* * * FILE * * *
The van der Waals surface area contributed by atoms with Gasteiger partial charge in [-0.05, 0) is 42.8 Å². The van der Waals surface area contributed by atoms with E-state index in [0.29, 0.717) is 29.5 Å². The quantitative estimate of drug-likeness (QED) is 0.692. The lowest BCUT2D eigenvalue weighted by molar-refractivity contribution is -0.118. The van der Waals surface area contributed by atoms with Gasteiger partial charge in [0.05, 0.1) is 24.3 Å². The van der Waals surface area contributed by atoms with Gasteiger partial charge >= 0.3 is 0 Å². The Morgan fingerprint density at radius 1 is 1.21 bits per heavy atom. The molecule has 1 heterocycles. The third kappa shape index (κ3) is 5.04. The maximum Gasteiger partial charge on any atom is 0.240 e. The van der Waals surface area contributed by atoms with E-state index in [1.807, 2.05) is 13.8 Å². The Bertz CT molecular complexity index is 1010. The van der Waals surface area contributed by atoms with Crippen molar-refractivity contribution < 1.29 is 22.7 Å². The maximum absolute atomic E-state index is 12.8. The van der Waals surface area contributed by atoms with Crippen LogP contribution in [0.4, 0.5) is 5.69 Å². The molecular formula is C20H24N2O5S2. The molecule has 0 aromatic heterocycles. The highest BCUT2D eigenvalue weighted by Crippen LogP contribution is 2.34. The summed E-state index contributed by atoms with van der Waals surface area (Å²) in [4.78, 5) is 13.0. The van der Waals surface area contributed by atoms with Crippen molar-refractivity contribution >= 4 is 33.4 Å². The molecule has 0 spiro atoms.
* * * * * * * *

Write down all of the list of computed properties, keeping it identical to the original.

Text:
The van der Waals surface area contributed by atoms with Gasteiger partial charge in [-0.05, 0) is 42.8 Å². The van der Waals surface area contributed by atoms with E-state index in [0.29, 0.717) is 29.5 Å². The quantitative estimate of drug-likeness (QED) is 0.692. The lowest BCUT2D eigenvalue weighted by molar-refractivity contribution is -0.118. The van der Waals surface area contributed by atoms with Gasteiger partial charge in [0.05, 0.1) is 24.3 Å². The van der Waals surface area contributed by atoms with Gasteiger partial charge >= 0.3 is 0 Å². The Morgan fingerprint density at radius 1 is 1.21 bits per heavy atom. The molecule has 1 heterocycles. The third kappa shape index (κ3) is 5.04. The maximum Gasteiger partial charge on any atom is 0.240 e. The van der Waals surface area contributed by atoms with E-state index in [1.807, 2.05) is 13.8 Å². The Bertz CT molecular complexity index is 1010. The van der Waals surface area contributed by atoms with Crippen molar-refractivity contribution < 1.29 is 22.7 Å². The maximum absolute atomic E-state index is 12.8. The van der Waals surface area contributed by atoms with Crippen LogP contribution in [0.4, 0.5) is 5.69 Å². The molecular formula is C20H24N2O5S2. The molecule has 0 aromatic heterocycles. The highest BCUT2D eigenvalue weighted by Crippen LogP contribution is 2.34. The summed E-state index contributed by atoms with van der Waals surface area (Å²) in [4.78, 5) is 13.0. The van der Waals surface area contributed by atoms with Crippen molar-refractivity contribution >= 4 is 33.4 Å². The molecule has 0 spiro atoms.